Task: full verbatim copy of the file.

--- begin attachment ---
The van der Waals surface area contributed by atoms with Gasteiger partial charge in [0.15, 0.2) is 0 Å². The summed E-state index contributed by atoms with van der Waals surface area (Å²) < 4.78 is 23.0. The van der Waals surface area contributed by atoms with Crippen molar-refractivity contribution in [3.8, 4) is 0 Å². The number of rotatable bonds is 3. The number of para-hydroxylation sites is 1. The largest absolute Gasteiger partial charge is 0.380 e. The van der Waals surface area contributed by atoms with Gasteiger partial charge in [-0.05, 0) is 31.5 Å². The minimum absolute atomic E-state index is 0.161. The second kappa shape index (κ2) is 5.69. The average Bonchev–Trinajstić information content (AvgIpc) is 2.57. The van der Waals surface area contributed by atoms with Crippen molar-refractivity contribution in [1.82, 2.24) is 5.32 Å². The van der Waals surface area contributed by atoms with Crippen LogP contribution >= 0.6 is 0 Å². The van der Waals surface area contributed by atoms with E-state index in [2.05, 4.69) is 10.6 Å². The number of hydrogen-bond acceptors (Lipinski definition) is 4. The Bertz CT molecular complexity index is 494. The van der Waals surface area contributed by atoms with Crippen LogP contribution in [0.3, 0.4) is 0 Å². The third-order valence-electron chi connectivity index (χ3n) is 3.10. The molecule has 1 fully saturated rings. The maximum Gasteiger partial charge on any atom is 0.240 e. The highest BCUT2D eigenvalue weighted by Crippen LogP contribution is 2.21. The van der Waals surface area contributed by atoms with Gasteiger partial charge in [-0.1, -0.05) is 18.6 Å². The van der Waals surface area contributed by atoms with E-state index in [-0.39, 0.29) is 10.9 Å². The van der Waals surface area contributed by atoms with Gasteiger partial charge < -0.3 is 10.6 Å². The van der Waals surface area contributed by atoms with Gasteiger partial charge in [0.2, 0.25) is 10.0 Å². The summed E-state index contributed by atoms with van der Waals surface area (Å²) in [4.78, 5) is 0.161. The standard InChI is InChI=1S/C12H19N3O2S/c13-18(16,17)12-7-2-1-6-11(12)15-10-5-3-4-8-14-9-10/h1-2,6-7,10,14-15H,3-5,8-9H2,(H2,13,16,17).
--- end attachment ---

The van der Waals surface area contributed by atoms with Gasteiger partial charge in [0.15, 0.2) is 0 Å². The summed E-state index contributed by atoms with van der Waals surface area (Å²) < 4.78 is 23.0. The van der Waals surface area contributed by atoms with Crippen molar-refractivity contribution in [3.8, 4) is 0 Å². The number of rotatable bonds is 3. The number of para-hydroxylation sites is 1. The largest absolute Gasteiger partial charge is 0.380 e. The van der Waals surface area contributed by atoms with Gasteiger partial charge in [-0.05, 0) is 31.5 Å². The minimum absolute atomic E-state index is 0.161. The second kappa shape index (κ2) is 5.69. The average Bonchev–Trinajstić information content (AvgIpc) is 2.57. The van der Waals surface area contributed by atoms with Crippen molar-refractivity contribution in [1.82, 2.24) is 5.32 Å². The van der Waals surface area contributed by atoms with Crippen LogP contribution >= 0.6 is 0 Å². The van der Waals surface area contributed by atoms with E-state index in [2.05, 4.69) is 10.6 Å². The number of hydrogen-bond acceptors (Lipinski definition) is 4. The Bertz CT molecular complexity index is 494. The van der Waals surface area contributed by atoms with Crippen LogP contribution in [0.3, 0.4) is 0 Å². The third-order valence-electron chi connectivity index (χ3n) is 3.10. The molecule has 1 fully saturated rings. The maximum Gasteiger partial charge on any atom is 0.240 e. The highest BCUT2D eigenvalue weighted by Crippen LogP contribution is 2.21. The van der Waals surface area contributed by atoms with Gasteiger partial charge in [-0.1, -0.05) is 18.6 Å². The van der Waals surface area contributed by atoms with E-state index in [-0.39, 0.29) is 10.9 Å². The van der Waals surface area contributed by atoms with Gasteiger partial charge < -0.3 is 10.6 Å². The van der Waals surface area contributed by atoms with Gasteiger partial charge in [0.2, 0.25) is 10.0 Å². The summed E-state index contributed by atoms with van der Waals surface area (Å²) in [4.78, 5) is 0.161. The standard InChI is InChI=1S/C12H19N3O2S/c13-18(16,17)12-7-2-1-6-11(12)15-10-5-3-4-8-14-9-10/h1-2,6-7,10,14-15H,3-5,8-9H2,(H2,13,16,17).